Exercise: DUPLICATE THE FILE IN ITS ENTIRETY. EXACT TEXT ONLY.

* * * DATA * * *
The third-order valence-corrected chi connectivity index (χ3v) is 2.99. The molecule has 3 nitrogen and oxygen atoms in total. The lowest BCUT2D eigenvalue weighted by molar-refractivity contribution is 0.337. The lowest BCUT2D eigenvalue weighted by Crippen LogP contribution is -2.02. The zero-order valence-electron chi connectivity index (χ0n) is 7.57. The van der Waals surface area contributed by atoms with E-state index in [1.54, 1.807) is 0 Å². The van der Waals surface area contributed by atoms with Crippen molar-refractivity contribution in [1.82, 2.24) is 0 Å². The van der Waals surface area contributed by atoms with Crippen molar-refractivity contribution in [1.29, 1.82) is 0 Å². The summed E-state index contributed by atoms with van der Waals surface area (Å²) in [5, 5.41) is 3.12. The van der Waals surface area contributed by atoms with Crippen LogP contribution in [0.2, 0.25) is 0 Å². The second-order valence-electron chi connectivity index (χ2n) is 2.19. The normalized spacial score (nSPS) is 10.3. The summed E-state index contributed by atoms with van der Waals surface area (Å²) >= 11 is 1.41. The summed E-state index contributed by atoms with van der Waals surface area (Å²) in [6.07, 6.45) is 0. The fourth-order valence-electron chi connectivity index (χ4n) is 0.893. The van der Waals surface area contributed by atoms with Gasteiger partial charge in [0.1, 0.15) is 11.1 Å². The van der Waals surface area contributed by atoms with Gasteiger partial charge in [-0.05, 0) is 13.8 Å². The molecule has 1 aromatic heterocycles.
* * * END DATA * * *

The third-order valence-corrected chi connectivity index (χ3v) is 2.99. The molecule has 3 nitrogen and oxygen atoms in total. The lowest BCUT2D eigenvalue weighted by molar-refractivity contribution is 0.337. The lowest BCUT2D eigenvalue weighted by Crippen LogP contribution is -2.02. The zero-order valence-electron chi connectivity index (χ0n) is 7.57. The van der Waals surface area contributed by atoms with E-state index in [1.54, 1.807) is 0 Å². The van der Waals surface area contributed by atoms with Crippen molar-refractivity contribution in [1.82, 2.24) is 0 Å². The van der Waals surface area contributed by atoms with Crippen molar-refractivity contribution in [1.29, 1.82) is 0 Å². The summed E-state index contributed by atoms with van der Waals surface area (Å²) in [5, 5.41) is 3.12. The van der Waals surface area contributed by atoms with Crippen LogP contribution in [0.2, 0.25) is 0 Å². The second-order valence-electron chi connectivity index (χ2n) is 2.19. The normalized spacial score (nSPS) is 10.3. The summed E-state index contributed by atoms with van der Waals surface area (Å²) >= 11 is 1.41. The summed E-state index contributed by atoms with van der Waals surface area (Å²) in [6.07, 6.45) is 0. The fourth-order valence-electron chi connectivity index (χ4n) is 0.893. The van der Waals surface area contributed by atoms with Gasteiger partial charge in [0.1, 0.15) is 11.1 Å². The van der Waals surface area contributed by atoms with Gasteiger partial charge in [-0.05, 0) is 13.8 Å². The molecule has 1 aromatic heterocycles.